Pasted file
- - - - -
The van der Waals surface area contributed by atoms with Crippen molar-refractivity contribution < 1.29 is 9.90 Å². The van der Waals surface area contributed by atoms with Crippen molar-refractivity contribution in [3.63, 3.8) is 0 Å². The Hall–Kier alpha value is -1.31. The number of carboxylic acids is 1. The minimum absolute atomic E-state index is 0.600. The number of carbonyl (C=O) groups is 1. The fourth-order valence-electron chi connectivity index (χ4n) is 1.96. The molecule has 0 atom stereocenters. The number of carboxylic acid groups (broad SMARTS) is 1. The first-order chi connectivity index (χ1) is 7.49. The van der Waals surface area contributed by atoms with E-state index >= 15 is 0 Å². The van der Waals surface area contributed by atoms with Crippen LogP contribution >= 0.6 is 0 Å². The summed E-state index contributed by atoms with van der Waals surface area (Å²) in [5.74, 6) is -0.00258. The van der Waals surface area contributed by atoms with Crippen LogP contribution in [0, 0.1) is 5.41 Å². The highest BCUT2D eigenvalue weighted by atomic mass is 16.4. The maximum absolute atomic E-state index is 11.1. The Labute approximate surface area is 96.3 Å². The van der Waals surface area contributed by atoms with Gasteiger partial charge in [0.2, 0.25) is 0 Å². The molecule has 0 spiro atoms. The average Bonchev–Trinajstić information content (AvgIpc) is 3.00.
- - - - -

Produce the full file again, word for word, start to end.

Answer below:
The van der Waals surface area contributed by atoms with Crippen molar-refractivity contribution < 1.29 is 9.90 Å². The van der Waals surface area contributed by atoms with Crippen molar-refractivity contribution in [3.63, 3.8) is 0 Å². The Hall–Kier alpha value is -1.31. The number of carboxylic acids is 1. The minimum absolute atomic E-state index is 0.600. The number of carbonyl (C=O) groups is 1. The fourth-order valence-electron chi connectivity index (χ4n) is 1.96. The molecule has 0 atom stereocenters. The number of carboxylic acid groups (broad SMARTS) is 1. The first-order chi connectivity index (χ1) is 7.49. The van der Waals surface area contributed by atoms with E-state index >= 15 is 0 Å². The van der Waals surface area contributed by atoms with Crippen LogP contribution >= 0.6 is 0 Å². The summed E-state index contributed by atoms with van der Waals surface area (Å²) in [5.74, 6) is -0.00258. The van der Waals surface area contributed by atoms with Crippen LogP contribution in [0, 0.1) is 5.41 Å². The highest BCUT2D eigenvalue weighted by atomic mass is 16.4. The maximum absolute atomic E-state index is 11.1. The Labute approximate surface area is 96.3 Å². The van der Waals surface area contributed by atoms with Gasteiger partial charge in [0.2, 0.25) is 0 Å². The molecule has 0 spiro atoms. The average Bonchev–Trinajstić information content (AvgIpc) is 3.00.